Asian and African studies blog

251 posts categorized "South East Asia"

13 December 2021

Khmer manuscripts at the British Library (Part 2)

The previous blog post on Khmer manuscripts at the British Library focused on traditional Khmer manuscripts - palm leaves (sleuk rith) and folding books (kraing). In addition to these, the British Library holds documents containing text in Khmer script that were made by foreigners who travelled or lived for some time in Cambodia and Thailand, or who exchanged written correspondences with Cambodia.

Of special interest is a small collection of epigraphic notes by Henri Mouhot, dated 1860-61, together with Mouhot’s visas issued by the Siamese authorities that permitted him to travel in the country. These documents were initially given to the British Museum in 1894 by Mrs Mouhot, over 30 years after her husband’s death, and were transferred to the British Library after 1973 (Or 4736). They contain a “sacred Khmer alphabet” for Pali texts together with a short text sample, an “ordinary Khmer alphabet” with two text samples, copies of ancient Khmer stone inscriptions, together with Lao alphabets and text samples.

The copies of Khmer inscriptions that Mouhot produced are particularly interesting as some of the original stones may not exist anymore. They include copies of inscriptions at Angkor Wat, at Phanom Wan near Korat, at a temple ruin near Phimai, at Khamphaeng Phet, Battambang, Chaiyaphum, and Angkor Thom.

Henri Mouhot’s copy of a stone inscription found on an unspecified terrace at Angkor Thom
Henri Mouhot’s copy of a stone inscription found on an unspecified terrace at Angkor Thom. From the collection of epigraphic notes of Henri Mouhot; date of the copy 1860-61. British Library, Or 4736, f. 14 Noc

Another interesting manuscript is a European-style bound book with the title “Dictionary of the Kameh language with the English translation to every word”. It contains thirty folios of handwritten Khmer text with English translations, and it is not actually a dictionary, but a glossary. The Khmer text is written below the line, following South and Southeast Asian writing traditions, whereas the English translations were added above the Khmer text. An introductory note says that “This dictionary wants the insertion of about 4000 words and a fuller explanation in English, which will be done, if the work is to be printed.” However, it does not seem as if the work was ever completed or printed since the last nine folios were left blank. Nonetheless, this is an outstanding work which was compiled in 1830 by two persons: a learned Khmer speaker known as Chaou Bun, resident in Siam, and the German missionary Karl Gützlaff who lived in Bangkok from 1828-31. Gützlaff’s first wife, Maria Newell Gützlaff, an English missionary, teacher and translator of Chinese, may have assisted in some way with this collaborative work after she joined her husband in Bangkok in 1830. Together, they were also working on Bible translations into Thai, Khmer and Lao languages. The sudden death of Maria following the birth of twins and Gützlaff’s departure to Macau in 1831 was probably the reason why the glossary was never finished.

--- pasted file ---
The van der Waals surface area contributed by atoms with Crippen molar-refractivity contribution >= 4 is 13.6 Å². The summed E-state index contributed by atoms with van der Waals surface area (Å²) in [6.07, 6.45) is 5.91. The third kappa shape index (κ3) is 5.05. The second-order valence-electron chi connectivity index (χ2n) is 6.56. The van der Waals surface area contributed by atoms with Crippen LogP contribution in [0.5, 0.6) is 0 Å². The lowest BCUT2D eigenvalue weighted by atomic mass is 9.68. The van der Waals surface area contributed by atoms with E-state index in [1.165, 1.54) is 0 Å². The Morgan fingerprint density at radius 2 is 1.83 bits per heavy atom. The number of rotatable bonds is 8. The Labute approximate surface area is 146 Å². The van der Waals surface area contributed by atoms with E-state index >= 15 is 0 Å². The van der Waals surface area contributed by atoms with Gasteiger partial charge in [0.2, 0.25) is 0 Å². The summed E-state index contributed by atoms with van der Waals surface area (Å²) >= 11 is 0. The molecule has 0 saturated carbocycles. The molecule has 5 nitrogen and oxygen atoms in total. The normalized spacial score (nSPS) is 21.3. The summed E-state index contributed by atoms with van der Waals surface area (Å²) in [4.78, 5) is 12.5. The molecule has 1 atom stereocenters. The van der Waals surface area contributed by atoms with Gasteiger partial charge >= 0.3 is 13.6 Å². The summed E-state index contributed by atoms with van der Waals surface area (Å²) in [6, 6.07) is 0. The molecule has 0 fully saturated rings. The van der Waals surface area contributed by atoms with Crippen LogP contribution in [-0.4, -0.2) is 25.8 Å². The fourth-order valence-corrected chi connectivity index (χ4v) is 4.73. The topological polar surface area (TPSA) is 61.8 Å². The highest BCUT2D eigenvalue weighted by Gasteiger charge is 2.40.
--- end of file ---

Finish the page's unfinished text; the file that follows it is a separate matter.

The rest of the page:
Page from the “Dictionary of the Kameh language with the English translation to every word” by Chaou Bun (Khmer text) and Karl Gützlaff (English translations), 1830
Page from the “Dictionary of the Kameh language with the English translation to every word” by Chaou Bun (Khmer text) and Karl Gützlaff (English translations), 1830. British Library, Or 13577, f. 14 Noc

The most remarkable manuscript containing Khmer text is a nearly 15 m long paper scroll from Japan. It contains a mid-19th century copy of a transcript made in 1818 of ten official documents and trade letters written in Japanese from the Gaiban Shokan (Foreign Correspondence) between the Japanese government (shogunate) and various foreign rulers or officials between the years 1604 and 1675. Among Dutch, Italian and Luzon letters are six Cambodian documents with translations dated to 1605-6. Whereas the Sino-Japanese script is immaculate, the translations of the six letters in Khmer script are almost illegible and are thought to have been copied by a Japanese scribe who was not familiar with Khmer.